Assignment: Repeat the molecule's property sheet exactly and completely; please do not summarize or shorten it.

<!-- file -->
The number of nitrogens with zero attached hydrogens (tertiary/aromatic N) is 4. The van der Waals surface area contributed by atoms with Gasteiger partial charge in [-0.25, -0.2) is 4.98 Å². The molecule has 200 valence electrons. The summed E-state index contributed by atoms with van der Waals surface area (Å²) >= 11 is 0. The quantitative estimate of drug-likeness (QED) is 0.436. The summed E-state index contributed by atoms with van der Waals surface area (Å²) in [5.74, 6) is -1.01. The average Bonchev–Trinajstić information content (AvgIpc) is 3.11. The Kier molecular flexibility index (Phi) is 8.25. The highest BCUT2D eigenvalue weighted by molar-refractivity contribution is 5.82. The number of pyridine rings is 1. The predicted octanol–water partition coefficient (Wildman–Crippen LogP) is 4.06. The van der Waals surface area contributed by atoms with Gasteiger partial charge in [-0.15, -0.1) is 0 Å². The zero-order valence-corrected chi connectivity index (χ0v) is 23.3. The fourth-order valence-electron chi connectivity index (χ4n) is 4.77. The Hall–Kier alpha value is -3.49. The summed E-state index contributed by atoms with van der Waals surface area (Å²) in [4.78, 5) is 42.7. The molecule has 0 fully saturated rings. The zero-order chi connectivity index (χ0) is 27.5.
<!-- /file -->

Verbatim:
The number of nitrogens with zero attached hydrogens (tertiary/aromatic N) is 4. The van der Waals surface area contributed by atoms with Gasteiger partial charge in [-0.25, -0.2) is 4.98 Å². The molecule has 200 valence electrons. The summed E-state index contributed by atoms with van der Waals surface area (Å²) >= 11 is 0. The quantitative estimate of drug-likeness (QED) is 0.436. The summed E-state index contributed by atoms with van der Waals surface area (Å²) in [5.74, 6) is -1.01. The average Bonchev–Trinajstić information content (AvgIpc) is 3.11. The Kier molecular flexibility index (Phi) is 8.25. The highest BCUT2D eigenvalue weighted by molar-refractivity contribution is 5.82. The number of pyridine rings is 1. The predicted octanol–water partition coefficient (Wildman–Crippen LogP) is 4.06. The van der Waals surface area contributed by atoms with Gasteiger partial charge in [-0.15, -0.1) is 0 Å². The zero-order valence-corrected chi connectivity index (χ0v) is 23.3. The fourth-order valence-electron chi connectivity index (χ4n) is 4.77. The Hall–Kier alpha value is -3.49. The summed E-state index contributed by atoms with van der Waals surface area (Å²) in [4.78, 5) is 42.7. The molecule has 0 fully saturated rings. The zero-order chi connectivity index (χ0) is 27.5.